Apple is separating the new smartphones into its usual low-cost versus high-cost categories, with big differences between the two models coming down to the camera, display, and battery life.
iOS 13 & watchOS 6 Now Available
Intel and Apple Already in Talks Over ARM-Based Chips for Future iOS Devices
The report cited analysts that believe Intel could supply Apple with at least a portion of tentatively named A12 chips for iPhones in 2018, following reports that TSMC will be the sole supplier of A10 and A11 chips for iPhones in 2016 and 2017 respectively.
"TSMC could face tough competition as soon as 2018 or 2019 as Intel is likely to gain orders from Apple by then," Samuel Wang, a veteran semiconductor analyst at research company Gartner, told the Nikkei Asian Review. "Intel has begun to engage with Apple and it aims to grab one or two top-tier customers from TSMC."The switch to Intel may not have significant implications for iPhone users, but it provides Apple with an opportunity to secure the best manufacturing deal and technologies available. Intel's foundries will manufacture ARM-based smartphone chips based on a 10-nanometer process, which TSMC is also moving towards. The move could also shift at least a portion of A-series chip production to the United States, which could help create new jobs on the company's home turf.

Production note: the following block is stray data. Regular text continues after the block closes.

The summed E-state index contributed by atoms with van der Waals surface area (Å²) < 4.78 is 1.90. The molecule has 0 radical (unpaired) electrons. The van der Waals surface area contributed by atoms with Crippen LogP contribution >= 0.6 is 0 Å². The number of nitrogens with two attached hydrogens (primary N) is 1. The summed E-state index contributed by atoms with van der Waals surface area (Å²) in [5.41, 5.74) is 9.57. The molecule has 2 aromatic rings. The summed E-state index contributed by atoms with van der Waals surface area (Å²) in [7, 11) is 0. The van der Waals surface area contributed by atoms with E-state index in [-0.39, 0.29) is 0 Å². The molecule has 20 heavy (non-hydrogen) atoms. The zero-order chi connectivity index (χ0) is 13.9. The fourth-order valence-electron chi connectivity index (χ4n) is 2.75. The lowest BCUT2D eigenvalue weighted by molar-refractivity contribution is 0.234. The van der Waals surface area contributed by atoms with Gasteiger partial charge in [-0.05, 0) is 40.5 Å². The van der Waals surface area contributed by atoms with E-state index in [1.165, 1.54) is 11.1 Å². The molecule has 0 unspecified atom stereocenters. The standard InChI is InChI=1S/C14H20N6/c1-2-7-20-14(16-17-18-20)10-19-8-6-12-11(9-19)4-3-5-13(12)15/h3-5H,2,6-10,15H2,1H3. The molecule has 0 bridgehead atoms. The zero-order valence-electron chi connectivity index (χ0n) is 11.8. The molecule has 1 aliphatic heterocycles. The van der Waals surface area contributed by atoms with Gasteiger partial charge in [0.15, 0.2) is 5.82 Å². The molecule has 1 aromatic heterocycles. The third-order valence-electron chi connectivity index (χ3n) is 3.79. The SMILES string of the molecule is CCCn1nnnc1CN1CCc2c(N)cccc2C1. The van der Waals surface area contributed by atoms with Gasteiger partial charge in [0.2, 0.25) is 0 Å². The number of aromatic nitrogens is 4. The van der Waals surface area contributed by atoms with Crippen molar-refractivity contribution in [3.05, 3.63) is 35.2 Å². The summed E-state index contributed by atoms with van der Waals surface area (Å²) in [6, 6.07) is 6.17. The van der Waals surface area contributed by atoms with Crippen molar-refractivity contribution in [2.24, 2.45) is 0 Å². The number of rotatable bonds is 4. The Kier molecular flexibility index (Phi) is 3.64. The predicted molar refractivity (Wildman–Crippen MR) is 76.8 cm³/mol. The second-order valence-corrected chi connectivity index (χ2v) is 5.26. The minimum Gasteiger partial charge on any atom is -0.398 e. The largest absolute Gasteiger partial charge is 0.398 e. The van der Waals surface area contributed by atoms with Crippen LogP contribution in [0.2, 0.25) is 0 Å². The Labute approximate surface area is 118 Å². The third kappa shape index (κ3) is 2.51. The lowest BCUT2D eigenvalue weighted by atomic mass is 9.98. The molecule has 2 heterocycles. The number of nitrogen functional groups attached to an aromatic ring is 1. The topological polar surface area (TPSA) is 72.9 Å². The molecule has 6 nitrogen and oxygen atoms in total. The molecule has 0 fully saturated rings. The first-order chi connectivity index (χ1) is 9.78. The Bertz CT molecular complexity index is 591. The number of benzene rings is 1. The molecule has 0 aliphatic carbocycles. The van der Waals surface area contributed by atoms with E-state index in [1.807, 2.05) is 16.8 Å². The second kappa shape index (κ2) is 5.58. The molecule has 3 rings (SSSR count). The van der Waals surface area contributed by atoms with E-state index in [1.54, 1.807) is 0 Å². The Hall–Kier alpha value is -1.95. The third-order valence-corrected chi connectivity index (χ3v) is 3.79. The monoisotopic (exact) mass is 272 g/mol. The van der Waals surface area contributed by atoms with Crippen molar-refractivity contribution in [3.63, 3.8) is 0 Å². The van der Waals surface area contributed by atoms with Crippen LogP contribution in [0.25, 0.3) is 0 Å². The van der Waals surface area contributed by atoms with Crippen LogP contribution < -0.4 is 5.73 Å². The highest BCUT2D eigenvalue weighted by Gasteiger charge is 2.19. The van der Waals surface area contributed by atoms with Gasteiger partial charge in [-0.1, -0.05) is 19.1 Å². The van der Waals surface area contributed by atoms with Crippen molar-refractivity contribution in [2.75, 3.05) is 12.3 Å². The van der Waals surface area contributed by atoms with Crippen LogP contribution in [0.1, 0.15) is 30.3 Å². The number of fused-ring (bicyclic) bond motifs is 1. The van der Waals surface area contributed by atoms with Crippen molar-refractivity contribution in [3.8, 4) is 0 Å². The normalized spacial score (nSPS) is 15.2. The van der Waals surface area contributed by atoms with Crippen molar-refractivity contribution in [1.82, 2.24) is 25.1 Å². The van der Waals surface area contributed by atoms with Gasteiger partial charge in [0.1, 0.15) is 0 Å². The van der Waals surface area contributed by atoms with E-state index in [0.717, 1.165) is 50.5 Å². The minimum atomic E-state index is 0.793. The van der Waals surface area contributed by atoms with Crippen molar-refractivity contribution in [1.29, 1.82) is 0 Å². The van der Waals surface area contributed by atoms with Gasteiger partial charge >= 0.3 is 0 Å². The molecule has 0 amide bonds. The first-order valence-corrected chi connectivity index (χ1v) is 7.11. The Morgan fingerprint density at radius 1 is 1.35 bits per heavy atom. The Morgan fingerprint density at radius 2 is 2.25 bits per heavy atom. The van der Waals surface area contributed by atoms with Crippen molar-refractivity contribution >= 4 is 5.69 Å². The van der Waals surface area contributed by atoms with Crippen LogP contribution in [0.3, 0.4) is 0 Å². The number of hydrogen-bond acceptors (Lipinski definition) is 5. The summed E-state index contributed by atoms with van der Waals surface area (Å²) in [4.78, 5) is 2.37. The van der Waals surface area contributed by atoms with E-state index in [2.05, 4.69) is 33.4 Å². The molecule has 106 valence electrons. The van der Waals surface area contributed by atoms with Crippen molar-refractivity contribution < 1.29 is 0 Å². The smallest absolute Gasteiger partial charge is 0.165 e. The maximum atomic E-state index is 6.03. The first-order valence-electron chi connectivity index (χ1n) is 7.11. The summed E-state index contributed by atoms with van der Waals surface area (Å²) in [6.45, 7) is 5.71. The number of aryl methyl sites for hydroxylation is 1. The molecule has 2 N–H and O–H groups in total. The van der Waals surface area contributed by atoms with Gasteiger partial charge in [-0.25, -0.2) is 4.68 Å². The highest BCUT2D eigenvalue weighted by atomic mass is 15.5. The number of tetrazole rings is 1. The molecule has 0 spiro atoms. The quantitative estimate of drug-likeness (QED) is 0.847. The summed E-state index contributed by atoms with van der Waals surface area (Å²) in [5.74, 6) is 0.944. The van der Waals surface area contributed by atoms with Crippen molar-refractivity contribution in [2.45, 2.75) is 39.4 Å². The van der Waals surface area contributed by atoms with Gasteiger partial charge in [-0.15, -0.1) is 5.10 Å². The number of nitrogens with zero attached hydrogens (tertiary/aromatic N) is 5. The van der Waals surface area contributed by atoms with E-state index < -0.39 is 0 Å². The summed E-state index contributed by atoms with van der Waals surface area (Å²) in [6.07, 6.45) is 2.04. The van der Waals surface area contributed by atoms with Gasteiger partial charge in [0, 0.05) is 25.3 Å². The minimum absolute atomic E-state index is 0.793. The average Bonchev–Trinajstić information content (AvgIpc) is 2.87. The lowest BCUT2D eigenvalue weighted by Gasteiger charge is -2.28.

"Intel is definitely the most formidable challenger for TSMC,” a senior Taiwanese chip industry executive said. "There is no rivalry between Apple and Intel so it's really likely that Apple could shift some orders there. The move is also in line with Washington's policy to encourage U.S. companies to make more products at home."Intel is also expected to supply modems for select iPhone 7 models, including AT&T versions and some international models sold in other countries, as Apple lessens its dependance on existing supplier Qualcomm.